I write a desktop application that can open / edit / save documents.
Those documents are described by several objects of different types that store references to each other. Of course there is a
Document class that that serves as the root of this data structure.
The question is how to save this document model into a file.
What I need:
- Support for recursive structures.
- It must be able to open files even if they were produced from slightly different classes. My users don't want to recreate every document after every release just because I added a field somewhere.
- It must deal with classes that are not known at compile time (for plug-in support).
What I tired so far:
XmlSerializer-> Fails the first and last criteria.
BinarySerializer-> Fails the second criteria.
DataContractSerializer: Similar to XmlSerializer but with support for cyclic (recursive) references. Also it was designed with (forward/backward) compatibility in mind: Data Contract Versioning. 
NetDataContractSerializer: While the DataContractSerializer still requires to know all types in advance (i.e. it can't work very well with inheritance), NetDataContractSerializer stores type information in the output. Other than that the two seem to be equivalent.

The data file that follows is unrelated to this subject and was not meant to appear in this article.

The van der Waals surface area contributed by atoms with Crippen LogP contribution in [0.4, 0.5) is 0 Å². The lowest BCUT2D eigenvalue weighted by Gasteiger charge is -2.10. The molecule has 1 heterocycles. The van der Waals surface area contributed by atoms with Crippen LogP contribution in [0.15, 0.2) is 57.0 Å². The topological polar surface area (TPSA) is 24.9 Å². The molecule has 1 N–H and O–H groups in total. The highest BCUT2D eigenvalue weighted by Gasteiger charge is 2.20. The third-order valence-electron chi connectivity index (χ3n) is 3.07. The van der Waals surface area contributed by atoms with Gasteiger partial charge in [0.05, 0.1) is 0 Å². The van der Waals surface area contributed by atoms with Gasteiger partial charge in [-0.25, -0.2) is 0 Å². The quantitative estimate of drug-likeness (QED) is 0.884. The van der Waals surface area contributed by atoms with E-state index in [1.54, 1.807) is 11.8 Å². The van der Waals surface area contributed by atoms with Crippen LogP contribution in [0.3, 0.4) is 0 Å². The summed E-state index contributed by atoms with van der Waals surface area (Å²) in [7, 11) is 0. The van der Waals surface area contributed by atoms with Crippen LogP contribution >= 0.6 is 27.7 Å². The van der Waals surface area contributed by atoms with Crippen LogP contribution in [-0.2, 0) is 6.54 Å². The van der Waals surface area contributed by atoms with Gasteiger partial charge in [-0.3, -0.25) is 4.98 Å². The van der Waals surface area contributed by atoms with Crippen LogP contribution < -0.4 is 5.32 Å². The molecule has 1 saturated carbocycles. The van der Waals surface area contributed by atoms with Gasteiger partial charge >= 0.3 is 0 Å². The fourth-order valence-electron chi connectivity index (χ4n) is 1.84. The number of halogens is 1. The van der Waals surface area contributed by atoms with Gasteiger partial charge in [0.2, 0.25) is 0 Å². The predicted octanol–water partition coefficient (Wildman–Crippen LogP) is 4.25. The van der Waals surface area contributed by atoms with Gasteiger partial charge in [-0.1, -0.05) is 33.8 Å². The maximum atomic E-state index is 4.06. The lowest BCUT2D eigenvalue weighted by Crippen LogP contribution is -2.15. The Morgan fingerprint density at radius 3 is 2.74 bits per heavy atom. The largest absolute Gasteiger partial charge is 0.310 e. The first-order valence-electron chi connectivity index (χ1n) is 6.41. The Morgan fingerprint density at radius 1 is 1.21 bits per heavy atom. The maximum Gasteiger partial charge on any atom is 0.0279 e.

protobuf-net: Didn't have time to experiment with it yet, but it seems similar in function to DataContractSerializer, but using a binary format. 
Handling of unknown types 
There seem two be two philosophies about what to do when the static and dynamic type differ (if you have a field of type object but a, lets say, Person-object in it). Basically the dynamic type must somehow get stored in the file.
Use different XML tags for different dynamic types. But since the XML tag to be used for a particular class might not be equal to the class name, its only possible to go this route if the deserializer knows all possible types in advance (so that he can scan them for attributes).
Store the CLR type (class name, assembly name & version) during serialization. Use this info during deserialization to instantiate the right class. The types must not be known prior to deserialization.
The second one is simpler to use, but the resulting file will be CLR dependent (and less sensitive to code modifications). Thats probably why
DataContractSerializer choose the first way.
NetDataContractSerializer is not recomended because its using the second approch (So does
BinarySerializer by the way).